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Right or Wrong?

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Right or Wrong

This morning I watched a political debate that quickly turned into a shouting, insulting, “I’m right and you’re wrong” diatribe from both parties. It’s disheartening to look at our present cultural landscape and realize not many people know how to talk to each other about things upon which they disagree.

One of the lessons I teach residents in my jail class is how to respect each other even if we disagree. We talk about eye contact (which may be while social media is the worst place to have a meaningful conversation), asking questions politely, consider your body language, what to do with your hands, monitor facial expressions, remember that listening is not agreeing and two people can be right or wrong about one subject. It amazes me that my jail students are often nicer, more respectful when discussing a difficult topic than many people on Facebook.

Hopefully, it won’t be this way forever. Debate and deep conversation are some of the values and pillars of a democratic society. I fear, however, perhaps we’ve gone too far and may never recover our civility.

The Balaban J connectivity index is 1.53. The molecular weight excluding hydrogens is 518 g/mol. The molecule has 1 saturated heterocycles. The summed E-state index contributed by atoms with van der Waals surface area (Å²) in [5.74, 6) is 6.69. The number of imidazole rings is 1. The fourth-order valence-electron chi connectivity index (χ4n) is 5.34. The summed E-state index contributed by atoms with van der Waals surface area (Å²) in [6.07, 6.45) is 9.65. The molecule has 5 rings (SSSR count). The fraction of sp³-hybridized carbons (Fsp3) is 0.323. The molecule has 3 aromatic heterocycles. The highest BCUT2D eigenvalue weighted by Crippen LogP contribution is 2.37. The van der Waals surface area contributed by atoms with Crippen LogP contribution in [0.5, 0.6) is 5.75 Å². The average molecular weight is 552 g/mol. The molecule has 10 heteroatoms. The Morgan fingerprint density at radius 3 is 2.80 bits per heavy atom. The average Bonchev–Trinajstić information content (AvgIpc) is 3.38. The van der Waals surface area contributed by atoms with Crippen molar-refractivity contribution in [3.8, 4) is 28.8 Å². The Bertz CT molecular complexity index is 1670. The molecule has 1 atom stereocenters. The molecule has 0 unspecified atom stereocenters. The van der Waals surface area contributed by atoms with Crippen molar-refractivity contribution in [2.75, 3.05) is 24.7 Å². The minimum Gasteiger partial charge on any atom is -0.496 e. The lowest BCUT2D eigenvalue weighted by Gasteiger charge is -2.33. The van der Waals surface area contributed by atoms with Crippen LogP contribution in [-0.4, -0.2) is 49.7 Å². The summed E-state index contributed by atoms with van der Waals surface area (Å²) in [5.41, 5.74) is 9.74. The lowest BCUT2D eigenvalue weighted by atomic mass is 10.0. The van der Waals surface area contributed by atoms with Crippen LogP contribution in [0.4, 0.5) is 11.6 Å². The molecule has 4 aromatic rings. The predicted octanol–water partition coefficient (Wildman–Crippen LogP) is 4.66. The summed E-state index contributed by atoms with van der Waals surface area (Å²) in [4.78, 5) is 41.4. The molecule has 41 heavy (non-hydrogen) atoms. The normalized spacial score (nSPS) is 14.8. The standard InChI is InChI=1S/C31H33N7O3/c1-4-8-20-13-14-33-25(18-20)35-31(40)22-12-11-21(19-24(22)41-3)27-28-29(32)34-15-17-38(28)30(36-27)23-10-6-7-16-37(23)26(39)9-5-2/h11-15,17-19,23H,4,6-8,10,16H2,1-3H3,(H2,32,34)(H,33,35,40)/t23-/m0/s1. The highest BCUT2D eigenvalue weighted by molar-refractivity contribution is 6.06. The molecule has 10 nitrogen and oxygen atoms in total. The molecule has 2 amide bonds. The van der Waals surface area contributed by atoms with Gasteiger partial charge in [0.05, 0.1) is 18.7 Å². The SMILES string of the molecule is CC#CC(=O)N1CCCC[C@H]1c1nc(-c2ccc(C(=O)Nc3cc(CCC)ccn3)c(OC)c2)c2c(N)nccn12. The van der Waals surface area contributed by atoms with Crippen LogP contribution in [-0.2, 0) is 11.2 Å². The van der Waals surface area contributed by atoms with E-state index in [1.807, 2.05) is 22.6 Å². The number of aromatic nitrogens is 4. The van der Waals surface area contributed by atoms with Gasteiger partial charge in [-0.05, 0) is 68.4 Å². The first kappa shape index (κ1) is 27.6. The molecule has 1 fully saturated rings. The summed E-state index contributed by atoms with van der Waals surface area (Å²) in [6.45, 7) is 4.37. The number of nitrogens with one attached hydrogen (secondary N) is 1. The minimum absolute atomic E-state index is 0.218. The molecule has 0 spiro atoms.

blessings,
@BrianLoging (Twitter)
thewannabesaint.com

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Comparisons

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Comparisons

Someone told me today about a friend they have who is unhappy. This is the opposite of her usual demeanor. By most accounts, she’s always been a go lucky, chipper, satisfied, joyful person. However, in the last several months who mood has changed and the sparkle in her eye has dulled considerably. The person sharing this with me said her friend’s unhappiness with life has increased along with her social media consumption. She’s said; “When I read my friends’ posts on Facebook, look at their pictures on Instagram, see their interactions with countless other folks on Twitter, my life seems rather dull, empty, lacking.

This isn’t the first time I’ve heard someone relay this type of story to me. Social media can be a wonderful tool and a good way to share select moments of our lives with our friends and family but we must remember the words; SELECT MOMENTS. Those inspirational posts on Facebook often come from a book or web page of quotes. The beautiful pictures on Instagram don’t show the before and after of getting ready to take the photo and recovering from it. Twitter can be an okay place to exchange ideas but more often its people shouting their opinions at each other.

Comparisons can be dangerous, especially on social media.¬† Most of what we see on these platforms are illusions. They rarely give us a real glimpse of who a person is and what their life is truly like. We have to be careful comparing our life, which we know intimately, with another’s snapshots of theirs. Our life may seem bland, our thoughts benign, our family and friendships boring, but that’s okay. Most of the time, if we were to see what a Facebook friend’s life is like, or the reality behind a Twitter account, or the other moments when everyone isn’t smiling on Instagram we might decide our life is good and worthy of our thanks.

blessings,
@BrianLoging (Twitter)
thewannabesaint.com

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